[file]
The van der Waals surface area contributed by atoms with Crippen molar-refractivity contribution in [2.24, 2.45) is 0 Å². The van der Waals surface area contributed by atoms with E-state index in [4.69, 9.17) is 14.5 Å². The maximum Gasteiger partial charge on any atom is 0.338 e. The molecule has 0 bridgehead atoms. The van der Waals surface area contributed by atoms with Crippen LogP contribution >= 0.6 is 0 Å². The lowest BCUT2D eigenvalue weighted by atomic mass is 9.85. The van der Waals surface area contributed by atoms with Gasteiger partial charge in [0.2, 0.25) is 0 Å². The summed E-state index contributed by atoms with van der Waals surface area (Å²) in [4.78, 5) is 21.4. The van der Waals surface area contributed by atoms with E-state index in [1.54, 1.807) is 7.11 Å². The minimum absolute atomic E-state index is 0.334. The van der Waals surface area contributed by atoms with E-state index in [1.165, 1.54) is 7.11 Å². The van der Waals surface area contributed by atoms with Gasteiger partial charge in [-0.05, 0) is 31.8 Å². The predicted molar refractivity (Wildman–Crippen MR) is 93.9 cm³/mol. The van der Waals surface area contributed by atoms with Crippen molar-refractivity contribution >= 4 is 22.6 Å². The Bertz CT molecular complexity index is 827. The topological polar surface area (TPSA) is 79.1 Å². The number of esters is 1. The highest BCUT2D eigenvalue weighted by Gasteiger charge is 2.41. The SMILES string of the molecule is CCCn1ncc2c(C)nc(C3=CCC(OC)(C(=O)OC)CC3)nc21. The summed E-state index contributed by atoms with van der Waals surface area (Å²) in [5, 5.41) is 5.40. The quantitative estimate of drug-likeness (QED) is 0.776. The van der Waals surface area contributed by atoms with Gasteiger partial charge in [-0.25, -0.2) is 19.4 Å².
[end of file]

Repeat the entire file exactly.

The van der Waals surface area contributed by atoms with Crippen molar-refractivity contribution in [2.24, 2.45) is 0 Å². The van der Waals surface area contributed by atoms with E-state index in [4.69, 9.17) is 14.5 Å². The maximum Gasteiger partial charge on any atom is 0.338 e. The molecule has 0 bridgehead atoms. The van der Waals surface area contributed by atoms with Crippen LogP contribution >= 0.6 is 0 Å². The lowest BCUT2D eigenvalue weighted by atomic mass is 9.85. The van der Waals surface area contributed by atoms with Gasteiger partial charge in [0.2, 0.25) is 0 Å². The summed E-state index contributed by atoms with van der Waals surface area (Å²) in [4.78, 5) is 21.4. The van der Waals surface area contributed by atoms with E-state index in [1.54, 1.807) is 7.11 Å². The minimum absolute atomic E-state index is 0.334. The van der Waals surface area contributed by atoms with E-state index in [1.165, 1.54) is 7.11 Å². The van der Waals surface area contributed by atoms with Gasteiger partial charge in [-0.05, 0) is 31.8 Å². The predicted molar refractivity (Wildman–Crippen MR) is 93.9 cm³/mol. The van der Waals surface area contributed by atoms with Crippen molar-refractivity contribution >= 4 is 22.6 Å². The Bertz CT molecular complexity index is 827. The topological polar surface area (TPSA) is 79.1 Å². The number of esters is 1. The highest BCUT2D eigenvalue weighted by Gasteiger charge is 2.41. The SMILES string of the molecule is CCCn1ncc2c(C)nc(C3=CCC(OC)(C(=O)OC)CC3)nc21. The summed E-state index contributed by atoms with van der Waals surface area (Å²) in [5, 5.41) is 5.40. The quantitative estimate of drug-likeness (QED) is 0.776. The van der Waals surface area contributed by atoms with Gasteiger partial charge in [-0.25, -0.2) is 19.4 Å².